FIG. 3 illustrates another embodiment of the present invention, wherein like numerals are used to designate similar parts of the previous embodiment. In FIG. 3, the circular or spherical object 12' is formed with an embossed outer surface 20 which simulates a volleyball, or a basketball. Frog-leg like appendages 16, 18 extend from the circumferential surface of spherical object 12' in the same manner as described in conjunction with the embodiment of FIG. 1. In the embodiment of FIG. 3, the play object can be bounced as well as tossed and caught.
In use, the play objects of FIGS. 1-3 are designed to be tossed or bounced through the air and caught, back and forth, between two individuals, preferably children. As the flat, frog leg shaped appendages 16, 18 extending from the objects 12, 12' move through the air, aerodynamic forces are created upon the flat surfaces 16, 18 generating varying lift, yaw, and pitch forces which are transferred to the objects 12, 12'. These varying aerodynamic forces provide a generally unpredictable and wavy flight pattern for the objects 12, 12', providing the players with both a novelty item in its variable flight, and a challenge in catching a play object which wobbles during its flight through the air.
In the event, the playing objects 12, 12' are not caught by the person to whom they are tossed, the appendages 16, 18 will prevent the round objects from rolling away from the intended receiver. This is particularly helpful when smaller children are playing with objects 12, 12', whereby they can usually reach the missed object by walking or crawling only a few paces, since the object will not roll away and will be lying not far from the intended receiver. Thus, besides providing an aerodynamic novelty feature to the objects 12, 12', the appendages 16, 18 provide a means for preventing the round objects 12, 12' from rolling out of reach of an intended receiver.
FIG. 4 illustrates an embodiment of the invention whereby the outer surface 22 of spherical object 12'' is covered with pliable loop-like elements 24, commonly sold under the tradename VELCRO. The flat frog-leg like appendages 16, 18 are the same as described in conjunction with the embodiments of FIGS. 1-3, and function as described above when object 12'' is tossed through the air.
The spherical object 12'' of the embodiment of FIG. 4 is adapted to be caught against a flat mitt-like device 26 which includes an area of pliable hook-like elements 28 centrally disposed on one surface of mitt 26. Pliable hook-like elements 28 are also commonly marketed under the tradename VELCRO.
When the spherical object 12'' is tossed toward mitt 26, aerodynamic forces acting on flat, frog leg shaped appendages 16, 18 cause object 12'' to wobble in flight. Object 12'' is ultimately caught by one player using mitt-like device 26, and the surface 22 of object 12'' impacts the mitt. Upon impact, loop-like elements 24 engage hook-like elements 28, and object 12'' is then removably attached to mitt 26, as is known in the art. The appendages 16, 18 are also covered with pliable attachment elements, and may also adhere to mitt 26. By enabling the appendages 16, 18 to also adhere to mitt 26, the product pose on the mitt is enhanced, and occasionally only the appendages 16, 18 will adhere to the mitt 26. To repeat game play, object 12'' is lifted from mitt 26 as pliable elements 24, 28 yield and release the object 12'' from the mitt. Preferably, a second player has a similar mitt 26, and the object 12'' is tossed by each player towards the second player who likewise catches the object 12'' against mitt 26.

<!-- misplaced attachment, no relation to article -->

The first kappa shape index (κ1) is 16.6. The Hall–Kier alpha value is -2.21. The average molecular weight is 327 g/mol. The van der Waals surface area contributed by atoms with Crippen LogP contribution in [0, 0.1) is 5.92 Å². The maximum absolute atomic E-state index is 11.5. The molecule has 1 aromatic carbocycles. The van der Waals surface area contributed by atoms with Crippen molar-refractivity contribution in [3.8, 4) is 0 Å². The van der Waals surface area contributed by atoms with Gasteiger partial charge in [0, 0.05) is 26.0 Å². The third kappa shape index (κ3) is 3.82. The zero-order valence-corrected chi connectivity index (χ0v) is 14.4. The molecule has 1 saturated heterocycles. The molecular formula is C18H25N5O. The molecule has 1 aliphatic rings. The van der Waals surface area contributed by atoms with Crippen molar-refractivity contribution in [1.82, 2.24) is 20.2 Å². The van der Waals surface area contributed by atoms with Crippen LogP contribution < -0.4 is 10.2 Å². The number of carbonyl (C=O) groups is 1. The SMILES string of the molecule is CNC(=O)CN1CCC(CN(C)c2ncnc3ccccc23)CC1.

FIGS. 5 and 6 illustrate an embodiment of the invention wherein play object 10 comprises a flying disc 30 having circumferentially extending turned down edges 32. The flat central portion of disc 30 can optionally include a design and/or logo 34 embossed or otherwise placed thereon. Fanciful, frog leg shaped appendages 16, 18 extend from an edge surface of disc 30, and extend outward from disc 30 in the manner described above in conjunction with the embodiments of FIGS. 1-4.
Discs 30, without appendages 16, 18 are of the type adapted to be tossed through the air by one player and caught by another player. With the addition of flat, frog leg shaped appendages 16, 18, the aerodynamic forces acting upon the appendages are transferred to the disc 30, causing the disc 30 to have a variable and unpredictable flight path through the air. Appendages 16, 18 also provides extra centrifugal force and more lift to disc 30. This increases the challenge to the person catching the disc since the trajectory is changeable, thereby enhancing the excitement of the game.
Each of the embodiments of the invention are contemplated to be made from a rubber or rubber-like composition, or a relatively soft, preferably pliable plastic material. The material should be selected to provide a degree of malleability to the playing object 10, such that it can be hit with a bat-like object, and at the same time not injure someone if the playing object 10 accidentally strikes a part of the body. The present invention also contemplates that the appendages 16, 18 are made of the same material as objects 12, 12' and 12'', and disc 30.
Additional games can be played by the various embodiments of the playing object 10 described above and illustrated in FIGS. 1-3. By way of example, the playing object 10 can be tossed back and forth between two players each holding lacrosse sticks. Or, the playing object 10 can be batted back and forth by or between players holding bats, paddles, or racquets. Also, by gripping spherical objects 12 (FIG. 1) in different manners, similar to the various grips used by baseball pitchers, the object 12 can be caused to achieve even more varied flight patterns when tossed through the air.
Referring to the embodiments of the invention shown in FIG. 3, when the volleyball-sized version of the present invention is hit by a player, the return trajectory varies due to the presence of appendages 16, 18, thereby adding another variable and challenging factor to a game. Since appendages 16, 18 are made of a pliable material, if spherical object 12' of FIG. 3 is tossed through a basketball hoop, the appendages 16, 18 will not impede passage of the spherical object through the hoop.
It is to be understood that this invention is not limited to the precise embodiments of the devices shown and described, which are merely by way of illustration and not limitation, as various other forms and modifications will be apparent to those skilled in the art, and it is therefore intended that the appended claims cover all such changes and modifications.
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|U.S. Classification||473/573, 446/46, 428/16, 473/575, 473/588, 473/613, 428/100, 428/11|
|Cooperative Classification||Y10T428/24017, A63B65/00, A63B2208/12|
|Aug 11, 1998||REMI||Maintenance fee reminder mailed|
|Aug 16, 1998||LAPS||Lapse for failure to pay maintenance fees|
|Oct 27, 1998||FP||Expired due to failure to pay maintenance fee|
Effective date: 19980816